Issues Associated with Tongue Thrusting

The force of the tongue against the teeth is an important factor in contributing to misalignment of teeth. Many orthodontists have had the discouraging experience of completing dental treatment, with great results, only to discover that the patient had a tongue thrusting swallowing pattern. This continuous habit will put pressure on the teeth and eventually push them out of alignment and reverse the orthodontic work.

Speech is not usually affected by the tongue thrusting swallowing pattern. The “S” sound (lisping) is the one most affected. The lateral lisp (air forced on the side of the tongue rather than forward) shows dramatic improvement when the tongue thrust is also corrected. However, one problem is not always associated with the other.

At what age does this happen most?

Most children exhibit a tongue thrusting issue from birth because it is considered an infantile swallowing pattern. It is perfectly normal to have this swallowing pattern up to about age 4. Most children outgrow this swallowing pattern and develop the mature pattern of swallowing. Thus they avoid developing a tongue thrust. If the tongue thrusting pattern is not outgrown by age 4 the thrusting gets stronger and becomes a real issue for development.

Tongue Thrusting Diagnosis and Treatment

Diagnosing tongue thrusting can be very difficult. Usually the people who diagnose this will be orthodontists, general dentists, pediatricians or speech therapists. In many cases it is not detected until the child is a bit older and they have a speech or dental problem that needs correcting.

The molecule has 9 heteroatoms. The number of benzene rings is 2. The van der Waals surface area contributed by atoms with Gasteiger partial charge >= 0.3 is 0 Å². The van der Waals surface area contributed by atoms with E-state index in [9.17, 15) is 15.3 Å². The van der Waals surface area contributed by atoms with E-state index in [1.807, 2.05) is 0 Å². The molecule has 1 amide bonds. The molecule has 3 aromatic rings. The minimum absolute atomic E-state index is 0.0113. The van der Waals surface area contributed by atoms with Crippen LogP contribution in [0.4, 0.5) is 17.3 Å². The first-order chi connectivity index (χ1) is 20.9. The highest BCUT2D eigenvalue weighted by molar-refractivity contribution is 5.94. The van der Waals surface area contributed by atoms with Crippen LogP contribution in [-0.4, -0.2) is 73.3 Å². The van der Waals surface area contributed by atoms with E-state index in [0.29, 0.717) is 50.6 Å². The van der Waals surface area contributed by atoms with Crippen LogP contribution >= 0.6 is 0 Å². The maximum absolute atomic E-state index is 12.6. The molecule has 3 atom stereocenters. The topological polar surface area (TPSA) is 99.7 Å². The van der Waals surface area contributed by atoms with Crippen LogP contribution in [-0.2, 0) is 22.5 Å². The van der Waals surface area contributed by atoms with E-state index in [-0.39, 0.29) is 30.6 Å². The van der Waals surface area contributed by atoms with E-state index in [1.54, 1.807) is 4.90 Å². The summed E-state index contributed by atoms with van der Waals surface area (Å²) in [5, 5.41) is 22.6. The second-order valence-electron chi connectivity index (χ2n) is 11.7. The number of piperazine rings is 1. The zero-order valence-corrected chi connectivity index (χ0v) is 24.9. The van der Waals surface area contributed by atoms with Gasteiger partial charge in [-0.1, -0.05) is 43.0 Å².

Correction is possible with commitment and cooperation of child and parent. Studies have shown that successful correction of tongue thrusting occurs in 75% of treated cases. Failures occur from lack of commitment by child and/or parent and also when there is a physical or mental developmental issue.

Usually, the tongue thrusting swallowing pattern may be treated in two ways:

1) Correction by MyoFunctional Therapy or Tongue Therapy. This type of therapy is an exercise technique that allows for re-educating the tongue muscles. It is sometimes referred to as physical therapy for the tongue. This is usually performed by a speech therapist through in-office visits and at-home exercises. The length of therapy is often based on the patient and parents cooperation and dedication to following instructions and practice routinely. This type of therapy has proven time and again to give the highest percentage of favorable outcomes.

2) Fabrication of a custom appliance. This appliance is placed in the mouth by the dentist or orthodontist. It is usually not very successful. It does nothing to retrain the tongue so it really has little  long term value.